SweetSpot: Dave Parker

Here's the funny thing about great throws: How many do you remember? Specific throws, I mean? Of course, there's the Bo Jackson throw to nail Harold Reynolds and the Ichiro Suzuki throw early in his first season in Seattle that helped establish his reputation for having a great arm.

But do many others pop into your head? Roberto Clemente and Al Kaline are known for their legendary arms, but did either one have a signature throw? Certainly, Pirates or Tigers fans of a certain age may remember a specific throw, but from the days before widespread TV broadcasts, visual evidence is spotty. If for some reason you think maybe Clemente's arm strength has been exaggerated through the years ... you're wrong. Here's one example, from the 1971 World Series, late in his career. It didn't catch a runner but held one at third and provides pretty solid evidence of his cannon.

Well, I'm thinking the throw from left field made by Yoenis Cespedes on Tuesday night is one we'll remember for a long time. I was watching the end of the Yankees-Mariners game when Twitter exploded -- this time, with good reason. It was definitely an all-timer.

The best throw I ever saw in person was back in the '80s, sitting in the right-field stands at the Kingdome. Somebody hit a ball into the right-field corner and attempted to stretch the hit into a triple. Jesse Barfield fired a laser all the way to third to get the runner. I had a perfect, direct line right behind Barfield to view the throw. Amazing. Barfield was known as having the best arm in the game in the '80s. Although there's no video of that throw (at least that I could find), here he is throwing out Chili Davis at third base. And here he is throwing out Mariners catcher Matt Sinatro on a base hit -- only a big deal because Sinatro was on third base to start the play.

As a kid, I watched the 1979 All-Star Game in Seattle, in which strong-armed Dave Parker threw out two runners. That second one ... wow. Also: Bring back those all-yellow Pirates jerseys!

Another outfielder of that era known for his powerful arm was Ellis Valentine of the Expos. Here he is with the Mets throwing out Pete Rose and Dale Murphy. Another strong-armed -- but also famously wild at times -- Expos right fielder was Vladimir Guerrero. But when he was on target, he did things like this.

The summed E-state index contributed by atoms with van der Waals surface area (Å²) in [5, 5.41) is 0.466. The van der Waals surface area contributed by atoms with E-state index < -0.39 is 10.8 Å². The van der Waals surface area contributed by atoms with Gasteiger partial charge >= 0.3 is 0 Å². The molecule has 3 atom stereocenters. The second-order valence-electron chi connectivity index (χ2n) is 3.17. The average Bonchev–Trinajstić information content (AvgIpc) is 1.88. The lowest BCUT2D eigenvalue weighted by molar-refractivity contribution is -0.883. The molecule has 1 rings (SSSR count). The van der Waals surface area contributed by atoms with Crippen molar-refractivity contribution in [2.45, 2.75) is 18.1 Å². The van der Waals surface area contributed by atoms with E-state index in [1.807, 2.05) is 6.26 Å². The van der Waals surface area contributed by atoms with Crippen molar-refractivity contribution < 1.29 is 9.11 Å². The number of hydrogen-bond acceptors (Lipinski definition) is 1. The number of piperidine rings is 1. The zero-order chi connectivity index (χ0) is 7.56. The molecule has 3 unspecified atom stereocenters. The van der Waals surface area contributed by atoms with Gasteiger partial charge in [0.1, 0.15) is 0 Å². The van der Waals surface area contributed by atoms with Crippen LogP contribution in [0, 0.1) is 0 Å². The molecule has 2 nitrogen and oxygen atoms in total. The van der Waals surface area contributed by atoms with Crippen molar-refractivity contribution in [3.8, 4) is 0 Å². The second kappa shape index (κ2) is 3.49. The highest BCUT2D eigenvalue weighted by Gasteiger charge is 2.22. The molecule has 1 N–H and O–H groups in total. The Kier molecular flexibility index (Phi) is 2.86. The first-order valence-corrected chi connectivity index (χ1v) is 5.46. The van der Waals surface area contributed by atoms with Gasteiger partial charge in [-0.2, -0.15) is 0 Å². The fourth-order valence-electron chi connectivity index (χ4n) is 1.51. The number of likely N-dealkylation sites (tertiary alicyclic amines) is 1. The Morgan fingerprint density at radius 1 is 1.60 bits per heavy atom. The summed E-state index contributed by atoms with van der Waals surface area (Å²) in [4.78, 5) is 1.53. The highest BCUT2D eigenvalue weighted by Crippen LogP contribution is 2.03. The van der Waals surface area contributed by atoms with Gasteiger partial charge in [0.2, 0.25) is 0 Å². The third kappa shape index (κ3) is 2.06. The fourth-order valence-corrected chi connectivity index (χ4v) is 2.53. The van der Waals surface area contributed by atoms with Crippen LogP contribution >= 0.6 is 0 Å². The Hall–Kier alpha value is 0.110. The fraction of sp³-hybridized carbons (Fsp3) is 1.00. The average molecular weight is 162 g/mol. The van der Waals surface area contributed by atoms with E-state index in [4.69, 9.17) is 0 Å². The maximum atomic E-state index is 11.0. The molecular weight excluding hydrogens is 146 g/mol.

One throw that some of you may remember from 1998 was from another Pirates right fielder. Jose Guillen's throw from the warning track was impressive enough that MLB Network named it the most unbelievable throw of all time.

Former pitcher-turned-outfielder Rick Ankiel was known for his terrific arm. Here's a fly ball to medium-deep center in which the runner decides not to tag up -- probably a good decision. Here's a pretty good one to catch a runner at third from deep right-center.

Of course, in his short time in the majors, Yasiel Puig has developed a reputation for his great arm. Here are four from his rookie season.

Here's one from 2010 that Yankees fans will remember: Backup outfielder Greg Golson throws out speedy Carl Crawford at third base for the final out of an 8-7 victory.

Here's one I just learned about: Joe Ferguson cutting down Sal Bando at the plate in the 1974 World Series. The Dodgers played Ferguson, a catcher, in the outfield at times because they had Steve Yeager.

The most famous throw in World Series history may be George Foster getting Denny Doyle in the iconic Game 6 of 1975. Mets fans would like to forget Derek Jeter's relay throw to nail Timo Perez in Game 1 of the 2000 World Series.

Anyway, we could go on and on. I didn't even mention guys like Carl Furillo, Dwight Evans, Larry Walker or Raul Mondesi. Greatest throw ever? Maybe it is Cespedes or Guillen. It's definitely none of these.
The Veterans Committee portion of the Hall of Fame induction process doesn't generate the same uproar as the Baseball Writers vote does. But the people it elects are still full-fledged members of Cooperstown, with their little plaques right there next to Hank Aaron, Willie Mays and Babe Ruth. Last year, the Veterans Committee elected an owner, an umpire and a player -- all of whom had been dead since 1939.